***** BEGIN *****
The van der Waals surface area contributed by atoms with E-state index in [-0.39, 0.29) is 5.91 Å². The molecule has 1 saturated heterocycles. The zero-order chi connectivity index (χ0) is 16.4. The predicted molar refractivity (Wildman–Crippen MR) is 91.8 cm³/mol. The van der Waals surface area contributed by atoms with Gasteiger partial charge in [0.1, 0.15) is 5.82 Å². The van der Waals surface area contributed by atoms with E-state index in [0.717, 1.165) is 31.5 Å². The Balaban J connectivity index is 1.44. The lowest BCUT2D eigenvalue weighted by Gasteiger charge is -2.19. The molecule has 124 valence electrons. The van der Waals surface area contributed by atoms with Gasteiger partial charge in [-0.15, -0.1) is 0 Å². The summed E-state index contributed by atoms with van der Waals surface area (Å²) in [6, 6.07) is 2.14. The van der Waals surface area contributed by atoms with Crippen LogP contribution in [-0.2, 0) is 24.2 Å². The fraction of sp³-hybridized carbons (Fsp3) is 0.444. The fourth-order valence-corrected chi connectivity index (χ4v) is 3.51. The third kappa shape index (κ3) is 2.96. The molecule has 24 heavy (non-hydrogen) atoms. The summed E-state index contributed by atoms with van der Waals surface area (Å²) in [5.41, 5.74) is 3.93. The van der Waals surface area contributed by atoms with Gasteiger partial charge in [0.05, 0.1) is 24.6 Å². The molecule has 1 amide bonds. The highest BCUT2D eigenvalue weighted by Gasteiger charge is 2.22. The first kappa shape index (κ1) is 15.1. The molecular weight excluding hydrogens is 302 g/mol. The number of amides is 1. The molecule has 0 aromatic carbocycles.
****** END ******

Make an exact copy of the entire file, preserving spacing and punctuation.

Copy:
The van der Waals surface area contributed by atoms with E-state index in [-0.39, 0.29) is 5.91 Å². The molecule has 1 saturated heterocycles. The zero-order chi connectivity index (χ0) is 16.4. The predicted molar refractivity (Wildman–Crippen MR) is 91.8 cm³/mol. The van der Waals surface area contributed by atoms with Gasteiger partial charge in [0.1, 0.15) is 5.82 Å². The van der Waals surface area contributed by atoms with E-state index in [0.717, 1.165) is 31.5 Å². The Balaban J connectivity index is 1.44. The lowest BCUT2D eigenvalue weighted by Gasteiger charge is -2.19. The molecule has 124 valence electrons. The van der Waals surface area contributed by atoms with Gasteiger partial charge in [-0.15, -0.1) is 0 Å². The summed E-state index contributed by atoms with van der Waals surface area (Å²) in [6, 6.07) is 2.14. The van der Waals surface area contributed by atoms with Crippen LogP contribution in [-0.2, 0) is 24.2 Å². The fraction of sp³-hybridized carbons (Fsp3) is 0.444. The fourth-order valence-corrected chi connectivity index (χ4v) is 3.51. The third kappa shape index (κ3) is 2.96. The molecule has 24 heavy (non-hydrogen) atoms. The summed E-state index contributed by atoms with van der Waals surface area (Å²) in [5.41, 5.74) is 3.93. The van der Waals surface area contributed by atoms with Gasteiger partial charge in [0.05, 0.1) is 24.6 Å². The molecule has 1 amide bonds. The highest BCUT2D eigenvalue weighted by Gasteiger charge is 2.22. The first kappa shape index (κ1) is 15.1. The molecular weight excluding hydrogens is 302 g/mol. The number of amides is 1. The molecule has 0 aromatic carbocycles.